As I struggled with the dirt surfaces at times, I realized that while the physical demands of the GDMBR will be extreme, perhaps the greatest challenge will be emotional and spiritual.  I'll have to find this happy place that deals with the struggle in a balanced way.  Jodi wondered if we should bring a marriage counselor along with us!  Meditating on what this extended effort will require helped me shift perspectives as I cranked up the grade.  While slow, there was no denying the benefits.  Total quiet save for the crunch of tires, mountains raising about me and breath taking grandeur, and virtually no traffic.  Only one slow-moving V-dub camper puttered by.

I did not have a specific destination in mind for today, but when I decided it was time to turn around, I found we had gained quite a bit of altitude, and I could not make out the truck in the hazy distance below.  I watered up Patchy, turned the Expedition around, let a little air out of the front fatties, and pushed off.  Because of the chunky nature of the most of the road, the descent was not fast, but it was far more enjoyable than I'd imagined, navigating the rocks and ruts.  When the path smoothed out, I eased off the brakes and flew down the mountain, the last bit in wooping joy as Patchy chased a rabbit and sprinted along my side in wild happiness.  I did a little power slide through the last corner and climbed the easy though sandy grade back to the truck.  Success!  Today's ride was valuable in its own right, and I'll continue to do these wee cranks for what they have to offer, but I finished with some cautious optimism for the bigger project.  Maybe we can do this....

I've ordered the frame extensions and some phat tires and tubes.  Installation and commentary on those will come soon.  Keep the faith, the pedals, and the pups turning.

Some more pics and a vid from today:


Tuesday, June 12, 2018

Into the House of the Devil

I tackled another dirt road not far from our house--Casa Diablo.  In the somewhat enhanced photo above, Casa Diablo Mtn. is in the backgound, thousands of feet above.  This was a test run, about an hour out to my turn-around point.  I haven't recalibrated  the cyclometer, so no mileage or elevation numbers.  I wanted to do 1,000 ft. of gain but left the altimeter at home--doh.  I definitely climbed less than that, probably around 300 ft. or so.  In my online mapping, I envision this as one part of a big training loop:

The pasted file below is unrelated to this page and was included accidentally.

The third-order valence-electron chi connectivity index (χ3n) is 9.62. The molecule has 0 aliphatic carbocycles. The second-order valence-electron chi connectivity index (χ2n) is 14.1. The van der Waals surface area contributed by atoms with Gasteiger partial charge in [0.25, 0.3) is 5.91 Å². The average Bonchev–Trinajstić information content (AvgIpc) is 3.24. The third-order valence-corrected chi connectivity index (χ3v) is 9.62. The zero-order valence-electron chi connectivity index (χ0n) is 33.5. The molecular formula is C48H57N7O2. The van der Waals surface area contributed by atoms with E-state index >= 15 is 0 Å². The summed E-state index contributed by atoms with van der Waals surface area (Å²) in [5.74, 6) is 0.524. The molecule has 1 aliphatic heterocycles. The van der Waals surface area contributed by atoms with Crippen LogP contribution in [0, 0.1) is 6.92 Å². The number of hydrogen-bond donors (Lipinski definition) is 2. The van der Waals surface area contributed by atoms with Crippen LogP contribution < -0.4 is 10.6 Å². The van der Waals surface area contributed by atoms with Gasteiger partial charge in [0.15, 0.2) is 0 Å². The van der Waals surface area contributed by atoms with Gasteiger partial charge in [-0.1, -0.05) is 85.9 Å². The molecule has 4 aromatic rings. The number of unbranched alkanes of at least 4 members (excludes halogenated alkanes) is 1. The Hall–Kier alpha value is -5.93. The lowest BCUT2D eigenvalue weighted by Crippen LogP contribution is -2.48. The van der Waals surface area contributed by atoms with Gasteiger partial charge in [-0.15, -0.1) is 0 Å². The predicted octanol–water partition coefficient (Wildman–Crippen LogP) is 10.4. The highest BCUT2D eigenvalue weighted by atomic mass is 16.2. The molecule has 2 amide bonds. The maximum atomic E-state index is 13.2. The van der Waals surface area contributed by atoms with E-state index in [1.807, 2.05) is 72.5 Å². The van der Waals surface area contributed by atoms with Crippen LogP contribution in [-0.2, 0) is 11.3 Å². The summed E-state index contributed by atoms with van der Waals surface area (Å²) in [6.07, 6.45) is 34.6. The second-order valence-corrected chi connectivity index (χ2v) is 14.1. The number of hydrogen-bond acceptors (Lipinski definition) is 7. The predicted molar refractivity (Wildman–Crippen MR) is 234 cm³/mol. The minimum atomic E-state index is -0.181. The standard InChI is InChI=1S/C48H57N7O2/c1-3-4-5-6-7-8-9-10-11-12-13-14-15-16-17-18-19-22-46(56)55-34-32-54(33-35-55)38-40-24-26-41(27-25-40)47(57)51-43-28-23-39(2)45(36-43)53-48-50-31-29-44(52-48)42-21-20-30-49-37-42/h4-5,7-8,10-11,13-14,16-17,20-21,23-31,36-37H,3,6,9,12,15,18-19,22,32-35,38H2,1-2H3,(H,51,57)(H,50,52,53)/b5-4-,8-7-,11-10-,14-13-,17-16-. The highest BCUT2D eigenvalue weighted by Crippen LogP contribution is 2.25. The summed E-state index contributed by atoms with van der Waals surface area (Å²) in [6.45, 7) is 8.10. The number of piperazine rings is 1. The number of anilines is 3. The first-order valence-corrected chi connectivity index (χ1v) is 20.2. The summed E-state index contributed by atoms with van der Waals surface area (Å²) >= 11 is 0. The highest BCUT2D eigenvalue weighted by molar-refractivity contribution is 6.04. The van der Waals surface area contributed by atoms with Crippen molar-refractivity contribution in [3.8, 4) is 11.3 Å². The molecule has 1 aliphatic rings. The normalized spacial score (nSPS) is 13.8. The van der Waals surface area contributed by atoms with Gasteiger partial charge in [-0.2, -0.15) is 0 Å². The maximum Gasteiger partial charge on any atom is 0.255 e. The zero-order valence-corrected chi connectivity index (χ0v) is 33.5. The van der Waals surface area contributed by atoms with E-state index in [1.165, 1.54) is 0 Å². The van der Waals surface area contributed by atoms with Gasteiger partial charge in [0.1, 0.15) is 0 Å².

Heading clockwise, after an initial ramp up to about 8%, the angle backs way off.  This would an an ideal training ground but for one issue:  Sand.  Again.  On the plus side, it's definitely not as deep as I encounter on the west side of the valley, but it was a clear and present drag on the proceedings.  I need to explore a counter-clockwise version, which would allow descending of the sandy stretches.  In the estimated couple of miles of gentle climbing I encountered a big range of surfaces.

This sandy stretch was deceiving.  It appeared flat, but I was climbing gently.  Once I turned around, the going was MUCH easier.  The idea of hauling a trailer up this surface was daunting.  I still need some bigger tires for the trailer, so I'll get a chance to check it out. 

Here's a short video from the turn-around point:

So the journey continues.  I really need to find more representative road surfaces.  I think full-on sand as I keep encountering in the Bishop area is quite rare on the GDMBR.

Monday, June 11, 2018

Back into the sand

Took the Expedition out to the sandy track but this time added 20 lbs. to the panniers to see what difference it would make.  Not much.  Sand is and will remain a killer.  When the road was normal, reasonably hard dirt?  Enjoyable, easy climbing.  But with the least bit of sand, I would start to struggle.  Add a little more sand or a slight grade or steepening?  Doom.    It was super fun coming down hill, however.  With a trailer and heavier loads? Fugetaboutit. So I'll need to research more east side roads to find suitable training opportunities.  They're out there.  Temps are set to climb here for a bit, so things will be heating up.  Ugh.  Me no like summer.  Except evenings by the creek with a beer.  Those are really nice.  Heh.

Sunday, June 10, 2018

Internet Info and Inspiration

I need to back off a little on my obsessive reading and viewing regarding the GDMBR.  It's still a long way off.  I'll be purchasing the updated book, and the maps will wait until sometime next year.  Mostly what I need to do is update Jodi's trike, the trailer, and do more training rides.  But I did come across a couple of resources that may help other folks considering the route.  Mostly I've been learning about what to avoid--New Mexico dirt roads after the rain!  We'll have to be weather hawks to keep a very tight perspective on what is coming our way.  With the trikes and a trailer, we'd be absolutely stopped dead by the mud featured in the film by the wonderful English woman on her "megamoon," a cute term for an "extreme" honeymoon.  The Crazy Guy on a Bike journal gave me a good look at road surfaces et al.  It seems clear to me now that the route with proper workarounds and planning and a willingness to suffer can be done on trikes with a dog.  We'll see how the training progresses.